Gojira's dark eco metal finds unlikely Grammy glory
10 Feb 2017 - 10:05
Los Angeles: After two decades growling about the planet's impending environmental collapse, the French death metal band Gojira has some surprise good news -- the music industry thinks they're great.
Gojira has been an unexpected success story ahead of the Grammy Awards on Sunday. The band has been nominated in two categories including the coveted Best Rock Album for "Magma."
"We started playing pretty intense thrash and death metal and I've been mostly growling for the last 20 years, so I wasn't expecting any kind of award," Gojira's 40-year-old frontman and rhythm guitarist Joe Duplantier told AFP with a small laugh.
"I never even thought of the concept of being nominated for the Grammys," he said.
Gojira -- whose name is the Japanese for Godzilla -- edged a small step into the mainstream with "Magma."
Previously known for raw, complex songs that built into dark climax, "Magma" is more accessible with chorus structures and Duplantier at times swapping growls for clean vocals.
The Grammys are not the only recognition for Gojira. Metal legends Metallica, whom Duplantier counts as a key influence, earlier tapped Gojira as an opening act.
Metallica lead guitarist Kirk Hammett in a recent interview with AFP said "Magma" was "incredible" and "the best thing I've heard in a long time."
Humans as 'parasites'
While some metal bands sing of fantasy lands, Gojira's lyricism lies firmly in the real world.
On the song "Silvera," nominated for the Grammy for Best Metal Performance, Duplantier unleashes on animal agriculture, singing: "Time to open your eyes to this genocide / When you clear your mind, you see it all."
Duplantier is vegan. But adding to his bleak outlook, he doubts how much he can do as he believes the planet has far too many people.
"I'm a part of it -- I'm also a parasite to the planet. I try to reduce my impact and it seems a drop in the ocean," he said.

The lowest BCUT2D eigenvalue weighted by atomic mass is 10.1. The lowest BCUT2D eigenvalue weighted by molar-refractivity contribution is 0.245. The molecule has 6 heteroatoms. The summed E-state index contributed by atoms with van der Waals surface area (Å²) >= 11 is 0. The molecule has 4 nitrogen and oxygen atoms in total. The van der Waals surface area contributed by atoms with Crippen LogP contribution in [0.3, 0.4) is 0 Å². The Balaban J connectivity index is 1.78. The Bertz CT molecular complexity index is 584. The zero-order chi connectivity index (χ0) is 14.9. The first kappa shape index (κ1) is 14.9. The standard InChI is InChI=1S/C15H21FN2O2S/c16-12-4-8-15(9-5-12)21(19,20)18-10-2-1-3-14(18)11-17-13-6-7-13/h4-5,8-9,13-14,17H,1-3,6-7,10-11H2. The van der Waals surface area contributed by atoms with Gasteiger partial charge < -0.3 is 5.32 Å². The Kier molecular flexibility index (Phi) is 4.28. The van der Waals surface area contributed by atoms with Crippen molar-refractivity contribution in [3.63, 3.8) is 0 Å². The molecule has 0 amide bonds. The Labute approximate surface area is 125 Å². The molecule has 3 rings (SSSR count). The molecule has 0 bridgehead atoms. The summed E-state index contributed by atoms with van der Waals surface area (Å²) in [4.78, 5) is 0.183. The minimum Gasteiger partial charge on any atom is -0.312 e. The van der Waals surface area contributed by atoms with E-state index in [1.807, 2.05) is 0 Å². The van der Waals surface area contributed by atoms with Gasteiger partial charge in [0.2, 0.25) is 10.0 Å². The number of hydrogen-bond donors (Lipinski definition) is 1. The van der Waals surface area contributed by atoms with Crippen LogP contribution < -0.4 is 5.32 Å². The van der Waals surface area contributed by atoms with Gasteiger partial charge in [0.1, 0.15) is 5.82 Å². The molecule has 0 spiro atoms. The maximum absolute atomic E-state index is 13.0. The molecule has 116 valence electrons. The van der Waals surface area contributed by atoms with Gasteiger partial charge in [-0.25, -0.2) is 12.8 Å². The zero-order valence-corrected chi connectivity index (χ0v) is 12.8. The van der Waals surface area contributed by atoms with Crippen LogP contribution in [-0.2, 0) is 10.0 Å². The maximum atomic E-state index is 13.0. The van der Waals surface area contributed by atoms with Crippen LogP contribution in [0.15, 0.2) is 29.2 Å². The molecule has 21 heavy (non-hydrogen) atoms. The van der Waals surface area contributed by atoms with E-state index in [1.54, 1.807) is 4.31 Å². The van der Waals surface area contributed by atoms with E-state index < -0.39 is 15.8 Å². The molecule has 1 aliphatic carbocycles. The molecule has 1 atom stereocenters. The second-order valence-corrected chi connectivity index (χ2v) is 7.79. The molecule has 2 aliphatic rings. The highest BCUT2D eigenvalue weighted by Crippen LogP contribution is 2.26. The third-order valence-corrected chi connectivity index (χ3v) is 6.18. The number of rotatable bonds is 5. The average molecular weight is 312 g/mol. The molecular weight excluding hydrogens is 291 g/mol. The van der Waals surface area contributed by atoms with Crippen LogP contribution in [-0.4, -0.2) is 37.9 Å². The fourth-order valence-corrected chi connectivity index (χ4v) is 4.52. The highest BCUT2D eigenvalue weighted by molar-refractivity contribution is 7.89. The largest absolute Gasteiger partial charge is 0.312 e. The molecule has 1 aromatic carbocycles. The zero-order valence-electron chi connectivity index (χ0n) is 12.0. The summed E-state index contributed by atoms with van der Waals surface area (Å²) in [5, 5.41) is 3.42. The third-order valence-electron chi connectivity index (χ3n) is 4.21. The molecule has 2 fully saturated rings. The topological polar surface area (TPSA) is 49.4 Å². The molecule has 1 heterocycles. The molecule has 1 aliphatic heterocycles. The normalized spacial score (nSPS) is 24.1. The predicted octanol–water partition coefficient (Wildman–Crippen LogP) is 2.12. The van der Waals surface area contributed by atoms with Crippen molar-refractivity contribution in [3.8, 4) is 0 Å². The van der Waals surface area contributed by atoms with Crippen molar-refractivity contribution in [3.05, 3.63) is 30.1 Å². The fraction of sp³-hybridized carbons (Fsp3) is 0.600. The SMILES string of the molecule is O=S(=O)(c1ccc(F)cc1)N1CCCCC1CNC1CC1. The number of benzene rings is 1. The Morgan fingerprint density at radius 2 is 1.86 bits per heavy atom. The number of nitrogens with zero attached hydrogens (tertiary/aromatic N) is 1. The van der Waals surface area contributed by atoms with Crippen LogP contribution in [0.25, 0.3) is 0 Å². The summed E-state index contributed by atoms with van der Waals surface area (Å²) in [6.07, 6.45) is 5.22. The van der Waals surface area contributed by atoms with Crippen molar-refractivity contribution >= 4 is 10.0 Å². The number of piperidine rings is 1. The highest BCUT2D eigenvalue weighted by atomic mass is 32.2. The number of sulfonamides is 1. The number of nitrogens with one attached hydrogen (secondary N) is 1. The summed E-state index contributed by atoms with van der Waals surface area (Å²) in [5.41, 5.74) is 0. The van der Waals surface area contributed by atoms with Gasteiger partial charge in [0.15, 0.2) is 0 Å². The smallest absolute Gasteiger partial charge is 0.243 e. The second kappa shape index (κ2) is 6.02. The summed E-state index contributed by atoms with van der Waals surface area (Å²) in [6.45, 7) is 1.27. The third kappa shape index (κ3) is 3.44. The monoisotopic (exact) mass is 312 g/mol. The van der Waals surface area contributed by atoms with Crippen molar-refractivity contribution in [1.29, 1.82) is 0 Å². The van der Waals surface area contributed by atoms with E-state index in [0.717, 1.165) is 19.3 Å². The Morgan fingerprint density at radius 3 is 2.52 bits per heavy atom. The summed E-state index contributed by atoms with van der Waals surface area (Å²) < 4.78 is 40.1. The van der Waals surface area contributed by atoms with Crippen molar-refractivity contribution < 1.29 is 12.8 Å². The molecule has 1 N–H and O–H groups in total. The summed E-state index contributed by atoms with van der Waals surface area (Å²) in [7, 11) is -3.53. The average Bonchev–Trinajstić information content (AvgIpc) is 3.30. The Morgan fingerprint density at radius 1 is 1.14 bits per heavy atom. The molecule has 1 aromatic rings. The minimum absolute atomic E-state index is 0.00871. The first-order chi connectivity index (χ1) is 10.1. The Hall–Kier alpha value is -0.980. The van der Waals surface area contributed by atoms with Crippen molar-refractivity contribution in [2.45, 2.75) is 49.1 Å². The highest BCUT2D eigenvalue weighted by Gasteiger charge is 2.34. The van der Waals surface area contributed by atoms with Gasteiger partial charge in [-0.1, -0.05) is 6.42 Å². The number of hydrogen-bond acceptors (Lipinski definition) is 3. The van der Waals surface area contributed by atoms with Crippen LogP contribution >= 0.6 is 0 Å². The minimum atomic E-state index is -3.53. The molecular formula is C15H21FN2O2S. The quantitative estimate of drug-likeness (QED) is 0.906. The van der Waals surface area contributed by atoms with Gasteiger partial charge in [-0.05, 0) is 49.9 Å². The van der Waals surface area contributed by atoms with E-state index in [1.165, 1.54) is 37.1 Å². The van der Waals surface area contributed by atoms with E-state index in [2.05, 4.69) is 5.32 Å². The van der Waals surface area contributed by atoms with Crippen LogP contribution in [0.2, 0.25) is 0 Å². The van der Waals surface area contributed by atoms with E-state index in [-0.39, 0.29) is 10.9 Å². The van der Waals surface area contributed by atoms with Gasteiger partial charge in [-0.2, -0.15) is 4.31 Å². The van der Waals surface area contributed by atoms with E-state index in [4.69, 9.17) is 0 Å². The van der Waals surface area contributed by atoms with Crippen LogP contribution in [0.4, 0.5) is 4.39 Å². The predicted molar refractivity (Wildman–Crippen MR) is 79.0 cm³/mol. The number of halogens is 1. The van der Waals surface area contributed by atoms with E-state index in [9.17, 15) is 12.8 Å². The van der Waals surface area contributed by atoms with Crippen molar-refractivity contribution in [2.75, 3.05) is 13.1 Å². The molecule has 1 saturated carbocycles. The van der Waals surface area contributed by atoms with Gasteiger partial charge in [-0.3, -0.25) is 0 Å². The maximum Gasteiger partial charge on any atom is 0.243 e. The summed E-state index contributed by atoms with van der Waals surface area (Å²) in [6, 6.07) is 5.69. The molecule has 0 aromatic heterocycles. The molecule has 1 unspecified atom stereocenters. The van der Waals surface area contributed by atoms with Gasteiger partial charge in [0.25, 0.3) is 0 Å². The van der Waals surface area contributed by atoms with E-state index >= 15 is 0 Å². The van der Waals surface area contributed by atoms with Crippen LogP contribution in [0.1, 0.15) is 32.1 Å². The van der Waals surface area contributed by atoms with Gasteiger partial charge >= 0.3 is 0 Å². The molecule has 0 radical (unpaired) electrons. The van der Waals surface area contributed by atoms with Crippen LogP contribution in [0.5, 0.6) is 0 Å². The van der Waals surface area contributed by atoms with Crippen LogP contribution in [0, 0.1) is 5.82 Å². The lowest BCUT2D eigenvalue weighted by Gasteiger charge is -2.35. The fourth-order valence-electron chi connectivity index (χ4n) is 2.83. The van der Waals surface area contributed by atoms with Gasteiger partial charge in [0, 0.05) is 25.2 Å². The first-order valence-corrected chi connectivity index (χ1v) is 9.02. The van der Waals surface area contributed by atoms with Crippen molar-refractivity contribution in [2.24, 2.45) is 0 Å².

Duplantier is content if Gojira fans simply bang their heads. But he is even happier if the music is "shaking people up in a good way."
"I love creating songs, I love performing, but I don't want to just sing something meaningless," he said.
"People live without thinking or feeling too much. They go and buy meat in the store without thinking how it was produced, how it was killed, how much water was needed for that and what it's doing to you," he said.
For Duplantier, too many people are caught up thinking about politicians and asking "what can this guy do for me."
"I don't believe in politics anymore," he said. "I believe in the revolution, but the revolution needs to come from each individual, from the inside."
Love of oceans
Duplantier's environmental consciousness came at an early age as he grew up on the Atlantic Ocean near the southern city of Bayonne.
He recalled how his brother Mario -- who is Gojira's drummer -- suffered an ear infection from swimming in polluted water.
In a youthful bit of activism, Joe Duplantier gathered litter from the beach and scattered it on a parking lot, making local news.
"I thought it was weird. People don't mind what's on the beach but when it's on the parking lot it's a problem," he said.
The Duplantiers' mother was American and the brothers have set up a studio in New York. Duplantier sings in English, which he speaks at native level, but said his language choice was more practical than artistic.
"If Spanish were the most common language in the world, I would probably sing in Spanish," he said.
"Magma" is Gojira's sixth album and came more than four years after its previous work, the ambitious existentialist opus "L'Enfant Sauvage."
Between the albums, the Duplantiers' mother died. Joe Duplantier hesitated to speak of the episode, saying he did not want to appear to be using her death as marketing, but said it brought new darkness to "Magma."
Duplantier said the Grammy glory would not affect Gojira, even if the band risked losing fans if it again went in a more arcane direction.
"We're super excited and surprised, but it's not like God telling you you're good and the others are not good," he said. "It's the Grammys."